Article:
India which earlier this year made a fancy AC adapter for $30 that they called a computer has now ordered 250,000 OLPC laptops. This could be the break that OLPC has been looking for since they saw a bit less enthusiasm then they originally expected. The real question though is what version of the XO did India purchase? I personally would not be surprised if India went with the Linux models of the XO as it has in the past been moving more and more towards using Linux in its schools. Also with a country as large as India the amount of savings is huge. I mean it costs $3 more for XP on it which increases the purchase by $750,000. That is not a number to sneeze at.


Ubuntu 9.04 Released

Ubuntu 9.04 was released today. This is the standard 6 month update with the normal slew of updates for the kernel, GCC, Gnome and many other applications. The major new addition in 9.04 is the addition of a new notification system. Unlike the old notification system that has been in Gnome for years Ubuntu has made a more clean looking notification system which is probably Ubuntu’s best change with this release. Of course the new login screen will be seen by many as a joke it doesn’t look as professional as the old Ubuntu login screen but hopefully that wont cause people to reconsider the OS. Overall its a great release and if you want to try Linux for the first time try Ubuntu.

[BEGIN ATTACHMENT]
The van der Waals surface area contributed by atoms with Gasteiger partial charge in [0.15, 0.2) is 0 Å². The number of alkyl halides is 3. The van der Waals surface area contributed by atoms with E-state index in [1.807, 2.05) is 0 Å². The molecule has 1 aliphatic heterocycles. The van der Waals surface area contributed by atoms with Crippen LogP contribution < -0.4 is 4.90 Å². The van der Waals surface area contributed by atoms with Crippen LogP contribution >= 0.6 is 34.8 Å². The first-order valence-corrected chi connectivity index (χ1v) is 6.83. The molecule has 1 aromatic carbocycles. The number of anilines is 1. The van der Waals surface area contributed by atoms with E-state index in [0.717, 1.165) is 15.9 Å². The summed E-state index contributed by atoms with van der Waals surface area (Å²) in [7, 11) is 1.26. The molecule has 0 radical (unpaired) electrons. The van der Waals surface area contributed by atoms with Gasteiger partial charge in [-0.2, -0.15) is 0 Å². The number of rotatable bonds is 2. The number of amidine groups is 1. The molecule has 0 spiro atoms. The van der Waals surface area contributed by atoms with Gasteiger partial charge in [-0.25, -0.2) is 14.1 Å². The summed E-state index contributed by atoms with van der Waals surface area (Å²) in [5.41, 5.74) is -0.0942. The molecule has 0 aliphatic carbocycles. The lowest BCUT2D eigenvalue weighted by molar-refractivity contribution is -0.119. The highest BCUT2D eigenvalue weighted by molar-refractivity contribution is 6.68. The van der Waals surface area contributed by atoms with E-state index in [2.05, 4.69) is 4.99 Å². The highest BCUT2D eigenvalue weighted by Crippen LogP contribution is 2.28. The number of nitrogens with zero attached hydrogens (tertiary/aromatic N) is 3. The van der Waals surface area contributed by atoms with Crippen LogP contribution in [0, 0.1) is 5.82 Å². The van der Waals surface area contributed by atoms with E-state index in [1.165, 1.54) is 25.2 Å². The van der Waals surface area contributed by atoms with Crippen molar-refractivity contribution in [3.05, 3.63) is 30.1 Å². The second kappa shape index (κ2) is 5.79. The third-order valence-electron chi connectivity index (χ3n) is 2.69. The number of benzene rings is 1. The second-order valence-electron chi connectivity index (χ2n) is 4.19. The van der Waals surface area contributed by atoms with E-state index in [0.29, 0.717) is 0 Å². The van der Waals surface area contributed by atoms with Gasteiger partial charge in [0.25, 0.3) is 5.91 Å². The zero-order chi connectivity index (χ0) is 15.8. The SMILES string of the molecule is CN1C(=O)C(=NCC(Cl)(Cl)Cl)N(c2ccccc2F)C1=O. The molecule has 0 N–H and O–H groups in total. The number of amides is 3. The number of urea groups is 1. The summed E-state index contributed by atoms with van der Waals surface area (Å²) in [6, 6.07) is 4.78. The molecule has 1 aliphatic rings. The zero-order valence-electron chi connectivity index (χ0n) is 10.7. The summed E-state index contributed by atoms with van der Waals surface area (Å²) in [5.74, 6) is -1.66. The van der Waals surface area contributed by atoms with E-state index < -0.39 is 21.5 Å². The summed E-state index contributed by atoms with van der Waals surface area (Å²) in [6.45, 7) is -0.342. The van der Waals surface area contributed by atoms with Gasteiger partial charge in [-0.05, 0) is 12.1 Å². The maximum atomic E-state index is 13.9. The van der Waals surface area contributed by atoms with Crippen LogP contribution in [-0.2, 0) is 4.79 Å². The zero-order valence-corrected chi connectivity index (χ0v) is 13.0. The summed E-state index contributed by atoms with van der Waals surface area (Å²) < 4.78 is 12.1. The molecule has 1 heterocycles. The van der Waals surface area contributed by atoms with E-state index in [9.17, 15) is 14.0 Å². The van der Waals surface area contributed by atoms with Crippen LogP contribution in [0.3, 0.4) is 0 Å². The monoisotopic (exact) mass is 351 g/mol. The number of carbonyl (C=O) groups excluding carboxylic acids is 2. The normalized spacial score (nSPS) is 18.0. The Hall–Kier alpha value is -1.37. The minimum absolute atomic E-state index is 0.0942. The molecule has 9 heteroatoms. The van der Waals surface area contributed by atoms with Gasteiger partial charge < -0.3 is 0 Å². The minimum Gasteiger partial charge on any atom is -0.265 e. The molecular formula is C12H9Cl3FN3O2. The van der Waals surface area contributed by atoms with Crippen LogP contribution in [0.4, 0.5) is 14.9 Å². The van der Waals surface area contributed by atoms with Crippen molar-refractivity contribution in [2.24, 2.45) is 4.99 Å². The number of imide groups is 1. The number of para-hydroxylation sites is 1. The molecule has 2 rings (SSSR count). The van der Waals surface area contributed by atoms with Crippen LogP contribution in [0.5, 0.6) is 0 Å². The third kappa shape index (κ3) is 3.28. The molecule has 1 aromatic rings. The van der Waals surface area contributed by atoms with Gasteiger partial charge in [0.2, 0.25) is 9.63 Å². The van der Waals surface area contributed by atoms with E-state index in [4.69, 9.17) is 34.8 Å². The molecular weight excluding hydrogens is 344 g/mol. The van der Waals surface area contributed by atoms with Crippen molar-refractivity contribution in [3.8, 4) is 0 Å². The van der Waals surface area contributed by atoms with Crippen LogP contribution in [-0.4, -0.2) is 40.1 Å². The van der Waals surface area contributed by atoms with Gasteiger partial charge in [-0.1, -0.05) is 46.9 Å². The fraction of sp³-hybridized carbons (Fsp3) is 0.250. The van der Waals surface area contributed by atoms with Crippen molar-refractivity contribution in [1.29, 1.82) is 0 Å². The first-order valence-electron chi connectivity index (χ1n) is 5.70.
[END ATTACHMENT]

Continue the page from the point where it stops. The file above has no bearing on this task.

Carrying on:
Btrfs the other upcoming FS

Awhile back I provided some links for information on ext4 the new update to ext3. Of course ext4 is in no the end to new formats. Oracle has been working on Btrfs (Butter FS) for a bit now and its in the latest Linux kernel as unstable. Now many people have still never heard of Btrfs but it is a very interesting file system that is able to do pretty much everything ZFS does and more. I am personally really excited for Btrfs as it is promising to be faster and more resilient then ext4. For more information about Btrfs and some interesting benchmarks follow the link provided.


Easy way to make your own GNU/Linux distro

PCPlus posted a very interesting article not to long ago about how to create your own GNU/Linux distro. It uses Fedora’s revisor tool. I remember reading about this tool a year or so ago and at the time there was really nothing else out that was as easy to use. I never actually tried it but from the looks of it revisor is very easy to use. I point this out because for awhile the have been tutorials out there for how to reversion Ubuntu for your own use but it has never been this easy with a wizard for the whole way through. I may play with revisor at some point in the future but I have never been able to use Fedora for very long it always seems to have some bothersome bug that shows up not long after I start using it.


Canonical responds to Microsoft’s netbook FUD